Personal Plan: sharpen your Emotional Intelligence by making time to purposely behave with emotional intelligence and record reactions and responses. Plan to maintain your resilience by equipping your resources into the categories of emotional, physical, mental and social which you can tap into when needed.

Practise the Practice: continue to share with your team that you’re practising resilience and emotional intelligence to heighten their awareness of the behaviours which make the difference.

Persistence – keep at it, keep practising, keep experimenting, keep tweaking and above all, remind yourself why you’re doing what you’re doing.

Permanent – as James Clear said in his book, Atomic Habits, it may take 10,000 hours to form a new habit. Good Luck to make your resilient and emotional intelligence, permanent!

Please connect and contribute to this list of my tips to practise and in particular, lead others in Resilience and Emotional Intelligence. There so many wonderful practices practised by people which I haven’t captured. Your sharing will boost the resilience of other women.

For details about The Female Factor - CLICK HERE

To connect with me and discuss how we can potentially work together - CLICK HERE

What's your excuse?

I attempted a run this morning - first in two weeks as I've had a cold. (Excuse #1)

The weather is mild; perfect for an early run, even my running clothes were at then end of my bed - but I just had to check my social media, emails etc. (Excuse #2)

So, I eventually got out at 6am, ran about a km and it started to rain! (Excuse #3) 

Thinking I'd keep close to home I then realised I had to get the household out earlier than usual - and home I went. (Excuse #4)


How many excuses do you have in a day? I hesitate to guess. Whether it's to avoid giving someone feedback to a colleague, making that call to sell your great idea to a stranger or even saying "No" to that coffee - we all make excuses to avoid the feeling of anxiety or loss and the affect on our ego!


Resilience, courage and discipline all come to mind when I consider the development of a character required to avoid these excuses. 

Be up front with yourself - build your list of tasks/goals/challenges and all the excuses to avoid tackling these. Then, remind yourself why you need to complete these tasks/goals/challenges, how you're going to achieve these and how you might reward yourself!

No excuses this week! 

Do you plan your goal achievement?

Do you plan your goal achievement?

Goal setting is one of my favourite activities – it’s up there with writing lists, saying “yes” to challenges and drinking champagne!

As I prep for a workshop, which is already prepared for me using the process of #TakeON!, the SMART goal writing tool is used. I’m not an avid user of SMART, I used to be, many moons ago, but it’s well worth revisiting or sharing with your team if you struggle with achieving results. I generally find it’s in the specifics of the goal.

My favourite approach is back-planning. I visualise the accomplished goal and then work backwards – identifying the significant milestones arrived at and achieved, then back plan each step which I completed (in my head) to arrive at the goal.

It may have a fancy or trendy term (can I trademark it?) however I’ve used this technique for decades and its 80-90% foolproof.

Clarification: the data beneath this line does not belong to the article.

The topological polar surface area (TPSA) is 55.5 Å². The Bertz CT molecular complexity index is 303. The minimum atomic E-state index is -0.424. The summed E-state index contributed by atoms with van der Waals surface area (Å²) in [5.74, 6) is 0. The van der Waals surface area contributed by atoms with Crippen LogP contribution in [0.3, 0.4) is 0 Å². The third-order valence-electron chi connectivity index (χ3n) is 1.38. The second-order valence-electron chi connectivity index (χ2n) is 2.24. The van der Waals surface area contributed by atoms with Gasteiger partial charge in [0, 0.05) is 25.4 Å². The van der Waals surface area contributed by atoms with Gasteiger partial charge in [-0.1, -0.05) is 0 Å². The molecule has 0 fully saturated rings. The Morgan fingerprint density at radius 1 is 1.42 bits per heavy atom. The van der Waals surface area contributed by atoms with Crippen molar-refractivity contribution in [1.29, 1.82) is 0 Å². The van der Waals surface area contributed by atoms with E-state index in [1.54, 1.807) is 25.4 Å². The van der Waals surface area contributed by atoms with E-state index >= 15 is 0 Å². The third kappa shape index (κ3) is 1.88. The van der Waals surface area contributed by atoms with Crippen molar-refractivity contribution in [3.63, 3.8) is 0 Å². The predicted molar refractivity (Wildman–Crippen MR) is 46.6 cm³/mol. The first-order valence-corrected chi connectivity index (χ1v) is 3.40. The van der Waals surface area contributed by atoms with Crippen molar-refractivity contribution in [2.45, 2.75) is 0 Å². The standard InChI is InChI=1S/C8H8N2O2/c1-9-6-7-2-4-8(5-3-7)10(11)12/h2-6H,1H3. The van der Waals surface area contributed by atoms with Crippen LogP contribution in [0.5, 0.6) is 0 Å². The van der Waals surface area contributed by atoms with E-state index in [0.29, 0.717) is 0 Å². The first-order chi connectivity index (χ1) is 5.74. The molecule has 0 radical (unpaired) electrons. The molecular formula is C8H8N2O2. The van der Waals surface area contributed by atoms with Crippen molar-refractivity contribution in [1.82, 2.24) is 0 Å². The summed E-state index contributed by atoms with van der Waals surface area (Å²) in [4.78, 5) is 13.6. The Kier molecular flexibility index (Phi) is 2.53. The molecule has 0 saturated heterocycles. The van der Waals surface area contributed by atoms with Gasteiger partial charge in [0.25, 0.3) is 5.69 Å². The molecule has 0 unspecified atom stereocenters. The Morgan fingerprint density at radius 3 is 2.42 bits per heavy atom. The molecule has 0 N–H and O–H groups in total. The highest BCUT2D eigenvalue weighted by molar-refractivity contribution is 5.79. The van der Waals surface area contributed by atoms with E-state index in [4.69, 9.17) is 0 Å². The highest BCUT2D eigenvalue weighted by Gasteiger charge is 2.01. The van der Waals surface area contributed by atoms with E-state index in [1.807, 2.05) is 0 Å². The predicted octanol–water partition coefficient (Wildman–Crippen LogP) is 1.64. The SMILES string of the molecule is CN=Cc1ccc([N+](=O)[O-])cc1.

What tool, technique, method, model etc. do you use to set goals and plan to achieve them? Or, dont you?

I recently completed the Locus of Control (thanks to Carol Howard @blackbirdsthree) which uncovered that I have a strong Internal Locus of Control – I’m very achievement-orientated. So, note to self – be mindful that we’re not all fanatical about goals!

Check Mind Tools for the neat article on Locus of Control – Are you in charge of your destiny?

Lou's Leadership Views: DON'T SET GOALS

Oh please don't set goals, especially if you're one of the folk who have all the good intentions in the world, setting goals at the beginning of the year and then don't do anything about them! You're then the first to say “Oh Goals, they seriously don't work.”

Stop giving Goal Setting such bad press. Your failure should not be the catalyst of non-action by others who you have the opportunity to influence.

Maybe you don't realise you're on the anti-goal setting team? Let me help you identify yourself.

Here’s what I've discovered in the past few weeks working with a few people and their goal setting attempts:

Grand Plans – creating the long list or dreaming up the gargantuan goal which is seriously way too big. It’s like ordering a big steak and then shoving into your mouth and attempting to eat it! Generally we use techniques & tools (a steak knife is good) to manage the goals. I’m loving Evernote to manage my goals (and business).

No Support – attempting to go it alone and being a hero. There are people in your life who would probably like to achieve the same goals. In the workplace – tell people, involve people – there are so many ‘helpers’ around who would be ‘turned on’ by being asked. And, if your partner loves you, then get them to join you or at least be there for moral support.

Self Doubt – listening to the negative language in your head; it’s a killer. It’s the biggest enemy of Goal Setting. If you’re hearing voices say “I can't do that” or “I'll start tomorrow” then focus on controlling this before you do anything.

No Visuals – relying on your memory to recall goals and goal progress – it is almost unachievable. Help your brain by ‘posting’ your goals, targets, achievements etc in places visible to the eye – in writing or try images.   

If you're guilty of the above four then you may need some help if you want to give the Goal Setting another go! 

Or, if you've given up on Goal Setting, then encourage others by using a crafted story which identifies your mistakes and 'what not to do'. Then, shut up!